Friday, 20 July 2012

Yang #6.

Yang #6, Charlton Comics, Yang looks on like a berk as a woman sits in a scoop and a man sneaks up on him, ready to hit him from behind
"Good God above!" people say to me. "How did you creep up on me from behind like that when I have the hearing of a highly trained chihuahua?"

"It's easy," I tell them. "I was taught a mastery of the martial arts by a man who used to berate me if I tore his rice paper carpets."

"Well, don't have rice paper carpets," I used to tell him. "And for that matter, the wallpaper made of bread's not that great an idea either. It'll be a magnet for insects. If you don't watch it, you'll be eaten out of house and home by them."

And you know what?

He was.

The council had to rehouse him.

He now lives in sheltered accommodation and the only visitor he ever gets is a local authority funded Bontempi organist who comes round once a week and plays Stranglers songs at him.

It's a heart-warming anecdote from my past, and if there's anyone who could relate to such a background, I'm sure it'd be Yang.

Yang bears no resemblance to any other character you've ever seen. He's a Chinese martial artist who travels the American Wild West sorting out whatever black hat wearing cowboy bad guys he encounters. In Yang #6, he's on the warpath after a man called Bellows buys a stolen sacred Buddha.

Yang promptly makes his way across a large chunk of America, beating up anyone who gets in the way of his quest to retrieve it.

To call the tale action-packed would be an understatement. Yang's like the Duracell Bunny of karate.

He never stops to display anything that resembles a personality or an interest in anything but his mission and, on the strength of this tale, he comes across as though he might be a little insane, such is his dogged devotion to going through whatever hardship is necessary to retrieve a statuette. Yang might have echoes of Shang-Chi and Kwai Chang Caine about him but he seems to lack any of their sense of perspective, thoughtfulness or willingness to internally debate the rights and wrongs of a course of action.

Fortunately, Bellows isn't only a man who buys stolen Buddhas. He's also a man who uses slave labour in his mine, so Yang gets even more reason to get violent with him and his men. Our hero also shows a happy willingness to start shooting people, making you wonder why he bothers with the martial arts at all.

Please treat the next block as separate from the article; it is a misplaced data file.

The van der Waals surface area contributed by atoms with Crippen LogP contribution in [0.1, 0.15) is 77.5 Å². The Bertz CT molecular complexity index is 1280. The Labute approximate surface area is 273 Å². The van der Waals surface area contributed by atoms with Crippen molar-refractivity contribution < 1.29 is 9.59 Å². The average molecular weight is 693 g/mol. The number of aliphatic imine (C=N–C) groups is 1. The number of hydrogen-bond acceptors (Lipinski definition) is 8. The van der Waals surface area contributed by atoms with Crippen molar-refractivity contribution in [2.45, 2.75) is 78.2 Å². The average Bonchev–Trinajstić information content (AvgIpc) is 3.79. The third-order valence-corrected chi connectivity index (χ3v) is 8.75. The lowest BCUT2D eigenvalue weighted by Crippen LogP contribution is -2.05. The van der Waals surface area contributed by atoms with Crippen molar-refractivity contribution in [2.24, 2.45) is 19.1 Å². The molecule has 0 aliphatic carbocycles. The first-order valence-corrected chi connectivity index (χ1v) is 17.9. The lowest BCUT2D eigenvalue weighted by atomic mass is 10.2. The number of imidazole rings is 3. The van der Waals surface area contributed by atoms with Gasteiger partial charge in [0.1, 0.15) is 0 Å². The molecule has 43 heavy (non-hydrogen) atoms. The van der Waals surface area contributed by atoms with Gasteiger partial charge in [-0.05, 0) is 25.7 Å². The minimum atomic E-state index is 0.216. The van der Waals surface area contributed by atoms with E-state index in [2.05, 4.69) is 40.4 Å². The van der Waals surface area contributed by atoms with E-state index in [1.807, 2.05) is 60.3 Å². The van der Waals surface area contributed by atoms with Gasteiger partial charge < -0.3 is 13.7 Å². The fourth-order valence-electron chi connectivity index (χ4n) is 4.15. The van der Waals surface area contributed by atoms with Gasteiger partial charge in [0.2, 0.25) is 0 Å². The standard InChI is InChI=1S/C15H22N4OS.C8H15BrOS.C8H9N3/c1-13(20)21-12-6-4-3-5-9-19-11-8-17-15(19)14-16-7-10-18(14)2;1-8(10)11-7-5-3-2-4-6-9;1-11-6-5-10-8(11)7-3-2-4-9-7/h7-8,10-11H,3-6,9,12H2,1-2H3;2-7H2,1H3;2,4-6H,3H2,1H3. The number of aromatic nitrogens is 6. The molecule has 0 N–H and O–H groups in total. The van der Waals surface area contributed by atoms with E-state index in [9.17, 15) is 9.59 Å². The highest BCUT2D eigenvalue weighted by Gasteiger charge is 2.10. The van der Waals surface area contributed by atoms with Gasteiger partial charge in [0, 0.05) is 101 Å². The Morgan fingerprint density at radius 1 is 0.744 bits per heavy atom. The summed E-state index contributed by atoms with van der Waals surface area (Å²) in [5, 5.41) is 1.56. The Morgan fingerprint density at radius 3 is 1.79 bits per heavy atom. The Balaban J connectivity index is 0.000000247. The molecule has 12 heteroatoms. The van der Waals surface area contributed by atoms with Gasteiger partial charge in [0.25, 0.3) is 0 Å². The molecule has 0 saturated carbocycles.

It's easy of course to compare Yang with Shang-Chi and Kwai Chang Caine but it'd be true to say that, with his cheery acceptance of violence and his briskly practical one-dimensionality, his resemblance to them's no more than superficial.

Joe Gill's script runs on a sort of tram-line, never allowing the story to divert from its main course and is a little confusing in places. The art by Warren Sattler has a certain simplicity to it that means it's never off-putting - but neither is it dynamic, stylish nor distinctive enough to even begin to fully explore the visual potential of its subject matter. On the plus side, it is at least clear and unfussy, with occasional echoes of Steve Ditko.

Despite the fact it's a Charlton comic, and I will always have a place in my heart for anything Charlton produced; let's be honest, if you have an issue of Shang-Chi in front of you and an issue of Yang - on the strength of this yarn - it's pretty obvious which one you're going to go for.


Boston Bill said...

One of my favorite aspects of your blog is learning about a comic that I've never even heard of before.

Yes, the magazine rack would have to be pretty thin before I picked up Yang; but if I found on my pillow before bedtime, of course I'd read the whole thing!

Steve W. said...

It's weird but, looking at the Yang covers on GCD, it's obvious that me and my sister had just about every issue of Yang ever published.

Admittedly, there were only about thirteen issues in all but it must've grabbed us, even if I can barely remember anything about any of those issues now.

Anonymous said...

"Yang" was always the last comic I would choose to pick up from the old spinner racks (well baring romance comics - which I now wish I had some of as they had some great art) it was a very bland comic (obviously as you note piggybacking on the success of the" Kung Fu" Tv series) amazingly it even spawned a spin off comic "House of Yang" which whilst still being bland was better than "Yang" McScotty

Steve W. said...

Sadly, I don't think I ever had any issues of "House of Yang".

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